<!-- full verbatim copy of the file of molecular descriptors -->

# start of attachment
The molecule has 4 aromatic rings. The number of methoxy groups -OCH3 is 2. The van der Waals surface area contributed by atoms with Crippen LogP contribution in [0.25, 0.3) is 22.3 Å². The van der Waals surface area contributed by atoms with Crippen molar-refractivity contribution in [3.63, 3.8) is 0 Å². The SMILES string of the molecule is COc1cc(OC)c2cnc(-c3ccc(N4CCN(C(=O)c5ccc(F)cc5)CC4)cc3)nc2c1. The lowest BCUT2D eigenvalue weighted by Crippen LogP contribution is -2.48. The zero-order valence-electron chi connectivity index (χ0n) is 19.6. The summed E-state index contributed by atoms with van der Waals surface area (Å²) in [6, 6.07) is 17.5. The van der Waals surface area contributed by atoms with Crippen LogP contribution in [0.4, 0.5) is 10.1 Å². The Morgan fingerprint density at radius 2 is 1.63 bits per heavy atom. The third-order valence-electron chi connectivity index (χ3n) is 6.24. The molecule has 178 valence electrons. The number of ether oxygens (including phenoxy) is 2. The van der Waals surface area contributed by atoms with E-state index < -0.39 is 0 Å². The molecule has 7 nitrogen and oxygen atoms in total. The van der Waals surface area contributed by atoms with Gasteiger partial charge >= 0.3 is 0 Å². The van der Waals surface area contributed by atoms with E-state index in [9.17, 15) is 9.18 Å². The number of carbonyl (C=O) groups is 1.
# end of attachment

The molecule has 4 aromatic rings. The number of methoxy groups -OCH3 is 2. The van der Waals surface area contributed by atoms with Crippen LogP contribution in [0.25, 0.3) is 22.3 Å². The van der Waals surface area contributed by atoms with Crippen molar-refractivity contribution in [3.63, 3.8) is 0 Å². The SMILES string of the molecule is COc1cc(OC)c2cnc(-c3ccc(N4CCN(C(=O)c5ccc(F)cc5)CC4)cc3)nc2c1. The lowest BCUT2D eigenvalue weighted by Crippen LogP contribution is -2.48. The zero-order valence-electron chi connectivity index (χ0n) is 19.6. The summed E-state index contributed by atoms with van der Waals surface area (Å²) in [6, 6.07) is 17.5. The van der Waals surface area contributed by atoms with Crippen LogP contribution in [0.4, 0.5) is 10.1 Å². The Morgan fingerprint density at radius 2 is 1.63 bits per heavy atom. The third-order valence-electron chi connectivity index (χ3n) is 6.24. The molecule has 178 valence electrons. The number of ether oxygens (including phenoxy) is 2. The van der Waals surface area contributed by atoms with E-state index < -0.39 is 0 Å². The molecule has 7 nitrogen and oxygen atoms in total. The van der Waals surface area contributed by atoms with Gasteiger partial charge >= 0.3 is 0 Å². The van der Waals surface area contributed by atoms with E-state index in [9.17, 15) is 9.18 Å². The number of carbonyl (C=O) groups is 1.